Writing One Word at a Time

Photo by Samantha Gades on Unsplash

All artists are unique individuals who approach their work in a way that works for them.  There is no right, no wrong, no perfect how-to to follow.  From personal experience both as a writer and book reviewer who also does author interviews, I can say with confidence that the paths to creating new works is as varied as the artists themselves. 

Over the years
I have tried several different ways to get myself writing. After 15 years, I can honestly say shorter articles and blogs come easiest for me.  It is joyful to sit down, pound out a new piece and edit it in a few hours.  Sending it off , or hitting publish, brings a sense of exhilaration - I have accomplished something. I am successful today.  I pat myself on the back (or whatever I can reach to pat) and walk away from the computer feeling content.

The same doesn't hold true for me with writing new books.  I struggle there. While the act of writing is the same - a few hours typing on my computer every day - the focus has to be somewhere in the distance. You can't complete a book in a day, at least not the kind of work I want to have my name on. While a good feeling arises at reaching a daily goal, such as a word count. The major gratification of finishing a job doesn't happen for a long time.  I have to admit, my ADD doesn't like delaying the rewards. 

I've talked in previous articles about how creating a daily habit of showing up and writing has taken the pressure off. While I don't have a new book ready, I have created an incredible volume of work this year that has the potential to grow into a new book. I've explored poetry and am taking online writing classes that push me.  But at the end of the day, I still find myself a long way from releasing my next book.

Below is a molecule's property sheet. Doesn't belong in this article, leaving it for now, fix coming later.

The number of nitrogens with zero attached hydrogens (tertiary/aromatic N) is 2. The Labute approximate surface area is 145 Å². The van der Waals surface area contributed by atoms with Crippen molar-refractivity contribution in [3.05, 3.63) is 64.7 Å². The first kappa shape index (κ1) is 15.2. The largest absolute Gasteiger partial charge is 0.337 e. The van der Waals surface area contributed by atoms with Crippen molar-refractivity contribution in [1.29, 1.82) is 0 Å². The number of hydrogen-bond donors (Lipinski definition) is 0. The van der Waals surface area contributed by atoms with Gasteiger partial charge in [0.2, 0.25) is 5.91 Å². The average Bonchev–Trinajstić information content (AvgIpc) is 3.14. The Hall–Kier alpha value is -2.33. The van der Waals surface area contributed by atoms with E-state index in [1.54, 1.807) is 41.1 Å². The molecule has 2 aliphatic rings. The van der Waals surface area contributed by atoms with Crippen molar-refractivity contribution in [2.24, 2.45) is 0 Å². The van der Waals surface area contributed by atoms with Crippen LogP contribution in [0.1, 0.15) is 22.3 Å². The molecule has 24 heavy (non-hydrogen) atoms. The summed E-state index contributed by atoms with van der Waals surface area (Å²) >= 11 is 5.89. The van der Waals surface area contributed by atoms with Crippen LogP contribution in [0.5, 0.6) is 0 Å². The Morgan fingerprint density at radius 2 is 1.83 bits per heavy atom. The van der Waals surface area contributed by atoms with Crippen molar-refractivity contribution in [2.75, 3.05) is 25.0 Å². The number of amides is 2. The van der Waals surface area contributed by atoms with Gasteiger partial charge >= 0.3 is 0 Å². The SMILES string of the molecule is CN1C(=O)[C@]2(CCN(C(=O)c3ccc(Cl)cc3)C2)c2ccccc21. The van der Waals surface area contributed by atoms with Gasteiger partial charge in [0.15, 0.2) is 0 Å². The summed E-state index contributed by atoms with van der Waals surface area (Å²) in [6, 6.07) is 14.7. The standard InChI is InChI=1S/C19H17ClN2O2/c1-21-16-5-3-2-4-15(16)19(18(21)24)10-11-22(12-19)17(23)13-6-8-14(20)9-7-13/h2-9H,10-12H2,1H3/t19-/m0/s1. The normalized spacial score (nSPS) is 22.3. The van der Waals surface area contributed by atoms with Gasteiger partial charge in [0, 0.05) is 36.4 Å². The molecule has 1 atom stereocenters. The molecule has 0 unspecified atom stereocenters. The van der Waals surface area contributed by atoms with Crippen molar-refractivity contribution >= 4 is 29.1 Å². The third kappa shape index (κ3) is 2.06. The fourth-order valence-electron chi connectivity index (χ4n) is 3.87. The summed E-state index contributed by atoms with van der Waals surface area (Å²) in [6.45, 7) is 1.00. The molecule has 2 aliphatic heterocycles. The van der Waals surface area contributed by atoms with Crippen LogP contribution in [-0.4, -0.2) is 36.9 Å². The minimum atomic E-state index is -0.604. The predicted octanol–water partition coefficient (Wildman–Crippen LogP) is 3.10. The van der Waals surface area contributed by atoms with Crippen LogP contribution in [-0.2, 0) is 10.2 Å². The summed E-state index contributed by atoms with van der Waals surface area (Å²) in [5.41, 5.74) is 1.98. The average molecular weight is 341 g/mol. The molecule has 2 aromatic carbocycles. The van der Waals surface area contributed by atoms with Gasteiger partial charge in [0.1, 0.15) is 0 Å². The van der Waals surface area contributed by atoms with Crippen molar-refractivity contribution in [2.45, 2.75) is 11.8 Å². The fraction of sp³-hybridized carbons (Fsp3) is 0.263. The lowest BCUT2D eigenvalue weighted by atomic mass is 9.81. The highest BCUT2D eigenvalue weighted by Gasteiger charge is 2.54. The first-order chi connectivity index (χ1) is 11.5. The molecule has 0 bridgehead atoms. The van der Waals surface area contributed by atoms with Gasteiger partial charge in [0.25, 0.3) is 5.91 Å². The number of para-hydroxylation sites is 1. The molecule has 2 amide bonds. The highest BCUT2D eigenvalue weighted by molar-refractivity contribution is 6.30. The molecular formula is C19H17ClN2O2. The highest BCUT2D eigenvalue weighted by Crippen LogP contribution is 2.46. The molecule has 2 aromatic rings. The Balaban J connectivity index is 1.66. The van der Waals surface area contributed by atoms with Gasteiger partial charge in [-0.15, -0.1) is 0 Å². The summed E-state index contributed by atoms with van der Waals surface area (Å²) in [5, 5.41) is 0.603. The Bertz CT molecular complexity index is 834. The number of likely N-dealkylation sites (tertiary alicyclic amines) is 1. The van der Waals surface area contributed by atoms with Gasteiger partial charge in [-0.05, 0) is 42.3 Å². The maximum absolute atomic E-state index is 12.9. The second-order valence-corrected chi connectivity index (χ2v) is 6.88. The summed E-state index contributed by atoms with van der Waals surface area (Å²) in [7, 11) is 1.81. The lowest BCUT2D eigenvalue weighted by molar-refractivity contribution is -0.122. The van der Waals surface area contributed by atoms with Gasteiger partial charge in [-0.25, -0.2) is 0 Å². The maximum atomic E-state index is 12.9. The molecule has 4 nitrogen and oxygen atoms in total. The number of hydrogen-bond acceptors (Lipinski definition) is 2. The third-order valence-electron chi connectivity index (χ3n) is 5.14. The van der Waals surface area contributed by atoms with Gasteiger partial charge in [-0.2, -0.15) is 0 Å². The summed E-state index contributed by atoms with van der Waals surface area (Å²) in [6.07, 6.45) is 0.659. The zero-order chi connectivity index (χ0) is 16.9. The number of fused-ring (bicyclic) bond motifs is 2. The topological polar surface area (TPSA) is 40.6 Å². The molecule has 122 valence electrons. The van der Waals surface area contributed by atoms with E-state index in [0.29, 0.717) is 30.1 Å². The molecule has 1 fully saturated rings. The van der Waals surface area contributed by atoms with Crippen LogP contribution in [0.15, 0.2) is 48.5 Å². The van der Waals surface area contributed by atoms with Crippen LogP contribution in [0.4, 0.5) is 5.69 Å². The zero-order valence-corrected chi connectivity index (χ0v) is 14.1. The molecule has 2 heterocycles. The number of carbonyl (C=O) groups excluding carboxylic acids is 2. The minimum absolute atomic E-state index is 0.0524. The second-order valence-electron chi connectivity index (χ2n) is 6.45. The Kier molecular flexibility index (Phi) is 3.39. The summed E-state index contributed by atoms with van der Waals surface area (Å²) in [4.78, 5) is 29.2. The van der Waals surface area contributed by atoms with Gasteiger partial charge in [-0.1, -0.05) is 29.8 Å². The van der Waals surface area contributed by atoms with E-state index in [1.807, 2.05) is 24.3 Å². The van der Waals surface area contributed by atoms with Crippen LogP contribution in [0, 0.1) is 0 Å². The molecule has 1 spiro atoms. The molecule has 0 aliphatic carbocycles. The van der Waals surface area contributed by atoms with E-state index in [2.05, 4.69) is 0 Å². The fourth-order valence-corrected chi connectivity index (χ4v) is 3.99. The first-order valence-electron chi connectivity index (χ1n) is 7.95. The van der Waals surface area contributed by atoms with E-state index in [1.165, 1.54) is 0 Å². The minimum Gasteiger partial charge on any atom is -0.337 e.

This last week I finished reading On Writing: A Memoir of the Craft by Stephen King. In it he wraps his memoir around how writing came to work for him.  Several times during the book I had to pause and think about what he said as, although they might have been ideas I already knew, I had misplaced them.  He writes fiction, but his writing is very led by the characters he creates. He starts with a "what-if" and then follows the characters through the story, often not knowing the end until he writes it.

I love this.  It is also something I can bring to the table when sharing the stories of others. I don't need to TRY and tell their stories in a way that is interesting, I need to relax and let my real characters tell the story as I type. I need to channel their voices in a way that brings authenticity to the page, an authenticity that will echo in the hearts of the readers. 

One other story
he told that made me pause involved an interview.  After the standard question on how he wrote, his answer was simply a cheeky one word at a time. This is a truth I had let lapse. I was feeling the pressure to publish, to create new work, and yet feeling empty and uninspired.  Why? Because I had become focused on the wrong thing. I needed to step back, pick a direction and do just what King said - write one word at a time, letting my characters lead the way. 

As I move back into a deep focus on my writing in November, I hope to bring these two truths to mind before I begin writing each day.  Let my inner muse guide me, let the words flow through me. It's okay if they are a chaotic mess or if there are days it feels like I am throwing shit at the wall.  All I need to do is continue to show up and write - taking it one word at a time.